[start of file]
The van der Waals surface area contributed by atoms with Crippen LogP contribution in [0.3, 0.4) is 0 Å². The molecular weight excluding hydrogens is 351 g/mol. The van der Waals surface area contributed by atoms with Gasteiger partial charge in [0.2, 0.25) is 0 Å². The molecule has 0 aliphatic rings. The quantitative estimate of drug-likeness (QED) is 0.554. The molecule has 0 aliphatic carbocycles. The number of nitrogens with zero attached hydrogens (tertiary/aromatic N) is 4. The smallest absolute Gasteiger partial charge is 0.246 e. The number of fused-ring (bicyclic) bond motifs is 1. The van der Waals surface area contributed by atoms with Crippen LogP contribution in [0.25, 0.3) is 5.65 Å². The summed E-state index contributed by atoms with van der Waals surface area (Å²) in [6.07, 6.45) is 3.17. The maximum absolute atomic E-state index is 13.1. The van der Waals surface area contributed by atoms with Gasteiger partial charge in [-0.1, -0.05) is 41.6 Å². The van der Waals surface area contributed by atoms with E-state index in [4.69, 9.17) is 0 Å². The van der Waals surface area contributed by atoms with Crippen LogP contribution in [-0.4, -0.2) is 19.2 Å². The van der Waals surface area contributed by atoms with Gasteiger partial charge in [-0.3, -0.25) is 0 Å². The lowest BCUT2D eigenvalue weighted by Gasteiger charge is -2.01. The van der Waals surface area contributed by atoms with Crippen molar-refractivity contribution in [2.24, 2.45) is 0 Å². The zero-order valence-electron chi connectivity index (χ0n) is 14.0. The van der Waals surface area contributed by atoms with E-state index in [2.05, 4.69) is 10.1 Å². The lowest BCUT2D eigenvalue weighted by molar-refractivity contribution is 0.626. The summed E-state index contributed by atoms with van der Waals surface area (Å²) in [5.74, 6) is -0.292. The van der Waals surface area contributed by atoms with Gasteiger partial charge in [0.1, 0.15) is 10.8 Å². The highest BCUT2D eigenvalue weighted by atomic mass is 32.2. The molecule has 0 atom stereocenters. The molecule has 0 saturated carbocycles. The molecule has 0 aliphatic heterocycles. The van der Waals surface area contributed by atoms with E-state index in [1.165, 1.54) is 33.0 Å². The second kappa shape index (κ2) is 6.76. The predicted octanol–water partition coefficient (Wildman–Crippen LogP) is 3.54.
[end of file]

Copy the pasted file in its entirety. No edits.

The van der Waals surface area contributed by atoms with Crippen LogP contribution in [0.3, 0.4) is 0 Å². The molecular weight excluding hydrogens is 351 g/mol. The van der Waals surface area contributed by atoms with Gasteiger partial charge in [0.2, 0.25) is 0 Å². The molecule has 0 aliphatic rings. The quantitative estimate of drug-likeness (QED) is 0.554. The molecule has 0 aliphatic carbocycles. The number of nitrogens with zero attached hydrogens (tertiary/aromatic N) is 4. The smallest absolute Gasteiger partial charge is 0.246 e. The number of fused-ring (bicyclic) bond motifs is 1. The van der Waals surface area contributed by atoms with Crippen LogP contribution in [0.25, 0.3) is 5.65 Å². The summed E-state index contributed by atoms with van der Waals surface area (Å²) in [6.07, 6.45) is 3.17. The maximum absolute atomic E-state index is 13.1. The van der Waals surface area contributed by atoms with Gasteiger partial charge in [-0.1, -0.05) is 41.6 Å². The van der Waals surface area contributed by atoms with E-state index in [4.69, 9.17) is 0 Å². The van der Waals surface area contributed by atoms with Crippen LogP contribution in [-0.4, -0.2) is 19.2 Å². The van der Waals surface area contributed by atoms with Gasteiger partial charge in [-0.3, -0.25) is 0 Å². The lowest BCUT2D eigenvalue weighted by Gasteiger charge is -2.01. The van der Waals surface area contributed by atoms with Crippen molar-refractivity contribution in [2.24, 2.45) is 0 Å². The zero-order valence-electron chi connectivity index (χ0n) is 14.0. The van der Waals surface area contributed by atoms with E-state index in [2.05, 4.69) is 10.1 Å². The lowest BCUT2D eigenvalue weighted by molar-refractivity contribution is 0.626. The summed E-state index contributed by atoms with van der Waals surface area (Å²) in [5.74, 6) is -0.292. The van der Waals surface area contributed by atoms with Gasteiger partial charge in [0.1, 0.15) is 10.8 Å². The highest BCUT2D eigenvalue weighted by atomic mass is 32.2. The molecule has 0 atom stereocenters. The molecule has 0 saturated carbocycles. The molecule has 0 aliphatic heterocycles. The van der Waals surface area contributed by atoms with E-state index in [1.165, 1.54) is 33.0 Å². The second kappa shape index (κ2) is 6.76. The predicted octanol–water partition coefficient (Wildman–Crippen LogP) is 3.54.